By the way that's intended to be summary of the viewpoint of the scientific community as far as I know, rather than my opinion. I don't have any strong opinion as to which interpretation is correct, and the scientific community doesn't know either. Though individuals may prefer one interpretation over another, they admit they don't know if their preferred interpretation is the correct one, like the physicist in the video I posted on the previous page. I try to keep an open mind pending further evidence to show which idea is right.


edit on 29-12-2014 by Arbitrageur because: clarification



posted on Dec, 29 2014 @ 10:00 PM
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think about this: we know light oscillates and is both a particle and a frequency. because we know this we also know that a light particle is dark half the time



posted on Dec, 30 2014 @ 01:05 AM
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originally posted by: Arbitrageur

originally posted by: FormOfTheLord

Well according to the science of superposition where is the BIG BANG in your opinion?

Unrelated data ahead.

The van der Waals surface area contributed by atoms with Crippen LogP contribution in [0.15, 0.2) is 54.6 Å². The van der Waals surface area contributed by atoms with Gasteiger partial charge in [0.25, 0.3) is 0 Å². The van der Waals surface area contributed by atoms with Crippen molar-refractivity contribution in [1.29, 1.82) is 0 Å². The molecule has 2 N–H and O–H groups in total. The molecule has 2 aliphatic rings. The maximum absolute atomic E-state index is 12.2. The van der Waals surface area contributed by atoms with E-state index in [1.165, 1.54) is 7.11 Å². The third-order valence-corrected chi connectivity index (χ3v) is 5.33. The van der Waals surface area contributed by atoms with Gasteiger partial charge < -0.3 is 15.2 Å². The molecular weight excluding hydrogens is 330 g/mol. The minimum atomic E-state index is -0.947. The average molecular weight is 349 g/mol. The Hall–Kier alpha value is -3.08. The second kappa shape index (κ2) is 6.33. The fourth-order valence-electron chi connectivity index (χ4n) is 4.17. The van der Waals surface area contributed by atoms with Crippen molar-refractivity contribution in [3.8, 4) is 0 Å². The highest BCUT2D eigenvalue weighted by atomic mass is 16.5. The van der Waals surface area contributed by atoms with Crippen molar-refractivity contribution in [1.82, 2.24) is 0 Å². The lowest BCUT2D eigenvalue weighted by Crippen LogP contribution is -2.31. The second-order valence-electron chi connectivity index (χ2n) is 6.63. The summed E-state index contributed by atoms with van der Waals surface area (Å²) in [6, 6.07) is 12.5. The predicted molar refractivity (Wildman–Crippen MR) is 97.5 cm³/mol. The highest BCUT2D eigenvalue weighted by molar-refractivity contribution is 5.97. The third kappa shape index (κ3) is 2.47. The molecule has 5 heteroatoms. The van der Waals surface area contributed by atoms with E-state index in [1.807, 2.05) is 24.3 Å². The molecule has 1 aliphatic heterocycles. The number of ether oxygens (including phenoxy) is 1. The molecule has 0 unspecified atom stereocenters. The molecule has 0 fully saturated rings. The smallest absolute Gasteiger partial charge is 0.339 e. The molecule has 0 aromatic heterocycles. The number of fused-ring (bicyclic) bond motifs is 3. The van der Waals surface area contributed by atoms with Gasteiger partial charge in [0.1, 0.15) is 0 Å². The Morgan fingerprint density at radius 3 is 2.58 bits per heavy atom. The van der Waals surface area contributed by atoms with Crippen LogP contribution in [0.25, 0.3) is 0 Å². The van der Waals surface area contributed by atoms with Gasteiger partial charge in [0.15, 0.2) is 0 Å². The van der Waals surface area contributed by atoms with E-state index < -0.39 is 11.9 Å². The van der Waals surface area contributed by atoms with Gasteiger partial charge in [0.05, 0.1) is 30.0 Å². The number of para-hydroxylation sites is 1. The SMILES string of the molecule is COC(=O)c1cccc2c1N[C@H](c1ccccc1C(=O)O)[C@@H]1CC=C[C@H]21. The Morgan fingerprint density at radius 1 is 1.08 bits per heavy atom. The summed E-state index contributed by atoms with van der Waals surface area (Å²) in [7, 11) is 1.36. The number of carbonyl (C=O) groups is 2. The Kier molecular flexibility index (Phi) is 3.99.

There is a tense discrepancy with your question:



"where is" = present tense



Big Bang = Past event



At the present time, the CMBR (cosmic microwave background radiation) is relatively uniform in every direction we look, and it's thought to be the remnants of the big bang. The photons that make up the CMBR, like other photons, are subject to interpretation of quantum mechanics theory. So again if the Copenhagen interpretation is right then they are in superposition, but not even half the scientists polled thought that interpretation was correct, and I posted a video for you of a physicist explaining why he thinks it's the least likely interpretation to be correct. If some of the other interpretations are correct, the photons are not in a state of superposition.



By the way that's intended to be summary of the viewpoint of the scientific community as far as I know, rather than my opinion. I don't have any strong opinion as to which interpretation is correct, and the scientific community doesn't know either. Though individuals may prefer one interpretation over another, they admit they don't know if their preferred interpretation is the correct one, like the physicist in the video I posted on the previous page. I try to keep an open mind pending further evidence to show which idea is right.